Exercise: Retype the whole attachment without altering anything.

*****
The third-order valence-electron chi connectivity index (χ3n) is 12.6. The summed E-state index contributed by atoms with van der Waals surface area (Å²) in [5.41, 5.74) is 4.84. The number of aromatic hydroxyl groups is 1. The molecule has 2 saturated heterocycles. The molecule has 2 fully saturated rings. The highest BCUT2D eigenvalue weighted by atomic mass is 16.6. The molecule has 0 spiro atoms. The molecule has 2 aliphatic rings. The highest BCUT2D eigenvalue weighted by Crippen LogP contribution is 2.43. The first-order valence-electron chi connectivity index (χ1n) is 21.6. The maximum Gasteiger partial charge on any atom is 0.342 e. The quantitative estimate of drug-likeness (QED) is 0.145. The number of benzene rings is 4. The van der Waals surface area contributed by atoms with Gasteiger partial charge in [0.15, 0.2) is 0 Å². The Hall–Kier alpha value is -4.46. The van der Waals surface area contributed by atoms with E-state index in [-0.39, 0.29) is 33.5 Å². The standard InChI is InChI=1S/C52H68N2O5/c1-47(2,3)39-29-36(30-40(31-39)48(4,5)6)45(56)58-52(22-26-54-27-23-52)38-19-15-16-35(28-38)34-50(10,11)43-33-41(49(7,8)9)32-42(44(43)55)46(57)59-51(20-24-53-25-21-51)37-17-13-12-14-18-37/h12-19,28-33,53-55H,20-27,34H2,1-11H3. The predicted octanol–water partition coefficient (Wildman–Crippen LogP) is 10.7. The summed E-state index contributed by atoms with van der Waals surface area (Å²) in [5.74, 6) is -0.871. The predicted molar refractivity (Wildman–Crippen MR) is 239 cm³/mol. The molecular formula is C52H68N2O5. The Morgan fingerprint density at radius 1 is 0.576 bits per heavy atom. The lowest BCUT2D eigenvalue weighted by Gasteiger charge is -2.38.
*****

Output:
The third-order valence-electron chi connectivity index (χ3n) is 12.6. The summed E-state index contributed by atoms with van der Waals surface area (Å²) in [5.41, 5.74) is 4.84. The number of aromatic hydroxyl groups is 1. The molecule has 2 saturated heterocycles. The molecule has 2 fully saturated rings. The highest BCUT2D eigenvalue weighted by atomic mass is 16.6. The molecule has 0 spiro atoms. The molecule has 2 aliphatic rings. The highest BCUT2D eigenvalue weighted by Crippen LogP contribution is 2.43. The first-order valence-electron chi connectivity index (χ1n) is 21.6. The maximum Gasteiger partial charge on any atom is 0.342 e. The quantitative estimate of drug-likeness (QED) is 0.145. The number of benzene rings is 4. The van der Waals surface area contributed by atoms with Gasteiger partial charge in [0.15, 0.2) is 0 Å². The Hall–Kier alpha value is -4.46. The van der Waals surface area contributed by atoms with E-state index in [-0.39, 0.29) is 33.5 Å². The standard InChI is InChI=1S/C52H68N2O5/c1-47(2,3)39-29-36(30-40(31-39)48(4,5)6)45(56)58-52(22-26-54-27-23-52)38-19-15-16-35(28-38)34-50(10,11)43-33-41(49(7,8)9)32-42(44(43)55)46(57)59-51(20-24-53-25-21-51)37-17-13-12-14-18-37/h12-19,28-33,53-55H,20-27,34H2,1-11H3. The predicted octanol–water partition coefficient (Wildman–Crippen LogP) is 10.7. The summed E-state index contributed by atoms with van der Waals surface area (Å²) in [5.74, 6) is -0.871. The predicted molar refractivity (Wildman–Crippen MR) is 239 cm³/mol. The molecular formula is C52H68N2O5. The Morgan fingerprint density at radius 1 is 0.576 bits per heavy atom. The lowest BCUT2D eigenvalue weighted by Gasteiger charge is -2.38.